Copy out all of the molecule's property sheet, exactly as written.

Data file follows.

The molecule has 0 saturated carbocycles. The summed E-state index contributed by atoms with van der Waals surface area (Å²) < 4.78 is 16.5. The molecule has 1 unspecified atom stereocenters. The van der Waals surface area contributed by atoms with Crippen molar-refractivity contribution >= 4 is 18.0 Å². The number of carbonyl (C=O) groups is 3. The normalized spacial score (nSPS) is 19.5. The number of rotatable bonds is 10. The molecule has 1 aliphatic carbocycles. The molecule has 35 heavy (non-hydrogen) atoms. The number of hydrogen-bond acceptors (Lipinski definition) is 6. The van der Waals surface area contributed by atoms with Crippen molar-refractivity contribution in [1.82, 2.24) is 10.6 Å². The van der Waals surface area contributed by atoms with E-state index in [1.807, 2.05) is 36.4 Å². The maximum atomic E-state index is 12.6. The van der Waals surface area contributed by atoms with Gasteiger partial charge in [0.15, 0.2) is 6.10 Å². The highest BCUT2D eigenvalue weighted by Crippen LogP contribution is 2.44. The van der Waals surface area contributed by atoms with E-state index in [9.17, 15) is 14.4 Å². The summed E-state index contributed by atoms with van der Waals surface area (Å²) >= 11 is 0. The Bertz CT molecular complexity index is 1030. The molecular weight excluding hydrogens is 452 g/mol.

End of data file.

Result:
The molecule has 0 saturated carbocycles. The summed E-state index contributed by atoms with van der Waals surface area (Å²) < 4.78 is 16.5. The molecule has 1 unspecified atom stereocenters. The van der Waals surface area contributed by atoms with Crippen molar-refractivity contribution >= 4 is 18.0 Å². The number of carbonyl (C=O) groups is 3. The normalized spacial score (nSPS) is 19.5. The number of rotatable bonds is 10. The molecule has 1 aliphatic carbocycles. The molecule has 35 heavy (non-hydrogen) atoms. The number of hydrogen-bond acceptors (Lipinski definition) is 6. The van der Waals surface area contributed by atoms with Crippen molar-refractivity contribution in [1.82, 2.24) is 10.6 Å². The van der Waals surface area contributed by atoms with E-state index in [1.807, 2.05) is 36.4 Å². The maximum atomic E-state index is 12.6. The van der Waals surface area contributed by atoms with Gasteiger partial charge in [0.15, 0.2) is 6.10 Å². The highest BCUT2D eigenvalue weighted by Crippen LogP contribution is 2.44. The van der Waals surface area contributed by atoms with E-state index in [9.17, 15) is 14.4 Å². The summed E-state index contributed by atoms with van der Waals surface area (Å²) >= 11 is 0. The Bertz CT molecular complexity index is 1030. The molecular weight excluding hydrogens is 452 g/mol.